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We are given a collection of sets $A_1,\ldots,A_s$, pairwise different and each of cardinality $k$, and a collection of sets $B_1,\ldots,B_s$, pairwise different and each of cardinality $l>k+1$, such that $A_i\subseteq B_i$ for all $i=1,\ldots,s$. Can we find elements $a_i$ from $B_i\setminus A_i$ for all $i=1,\ldots,s$ such that the sets $A_i \cup \{a_i\}$ are all different?

Rephrasing this in terms of the corresponding subset lattice, this question is asking whether there are $s$ vertex-disjoint monotone paths between the sets $A_i$ and $B_i$, $i=1,\ldots,s$, in this graph.

I would be interested in knowing the answer to this question, or learning about related questions or references. Many thanks!

[Edit: It has been observed by Bjørn Kjos-Hanssen that the special case $l-k\geq s$ (="very few sets") is trivially true. Similarly, the special case $l-k\geq k+1$ (="set sizes differ a lot") can be easily proved by Hall's theorem. The first special case that falls outside these trivial ranges and that might therefore be interesting to consider is $k=2$ and $l=4$ (and $s\gg 1$).]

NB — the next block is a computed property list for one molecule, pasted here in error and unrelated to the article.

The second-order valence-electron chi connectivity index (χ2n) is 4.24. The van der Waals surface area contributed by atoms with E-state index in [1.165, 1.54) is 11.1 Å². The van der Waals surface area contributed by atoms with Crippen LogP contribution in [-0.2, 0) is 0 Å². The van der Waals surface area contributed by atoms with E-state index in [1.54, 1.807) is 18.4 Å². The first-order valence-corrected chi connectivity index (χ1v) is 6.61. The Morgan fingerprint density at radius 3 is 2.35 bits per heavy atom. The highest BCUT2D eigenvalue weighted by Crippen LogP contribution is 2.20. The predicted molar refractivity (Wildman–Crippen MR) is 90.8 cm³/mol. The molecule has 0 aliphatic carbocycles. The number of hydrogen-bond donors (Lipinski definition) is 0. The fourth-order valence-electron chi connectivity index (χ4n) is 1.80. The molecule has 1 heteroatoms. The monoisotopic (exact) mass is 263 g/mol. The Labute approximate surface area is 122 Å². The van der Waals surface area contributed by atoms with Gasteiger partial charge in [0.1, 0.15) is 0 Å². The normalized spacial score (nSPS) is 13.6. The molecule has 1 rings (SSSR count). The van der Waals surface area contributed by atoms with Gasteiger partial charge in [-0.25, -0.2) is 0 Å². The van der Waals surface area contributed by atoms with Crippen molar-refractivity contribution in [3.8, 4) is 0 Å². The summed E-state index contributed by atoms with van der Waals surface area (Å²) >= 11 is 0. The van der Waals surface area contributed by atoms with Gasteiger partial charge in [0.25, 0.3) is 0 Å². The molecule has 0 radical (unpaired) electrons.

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The answer is no. Here is a list of sets $A_i$ and $B_i$ which fails.

12, 1234
23, 1235
13, 1236
14, 1245
25, 2356
36, 1346
45, 1456
56, 2456
46, 3456

The failure can be seen by drawing the picture which consists of vertices for each $A_i$ and for each $A_i \cup j$ with $j\in B_i\setminus A_i$, and connecting $A_i$ to each $A_i \cup j$. This results in a bipartite graph, with the $A_i$ nodes having degree two. What we seek is a perfect matching in the graph. In the above example, the graph consists of three paths of length 6 between 123 and 456, and this graph has no perfect matching, so there is no solution.

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  • $\begingroup$ Great! This graph has no perfect matching since there are nine 2-element sets $A_i$ but only eight 3-elements sets $A_i\cup j$. $\endgroup$ – Torsten Mütze May 3 '15 at 0:30
  • $\begingroup$ That"s a much simpler way to put it than occurred to me, thank you! $\endgroup$ – Hugh Thomas May 3 '15 at 10:04

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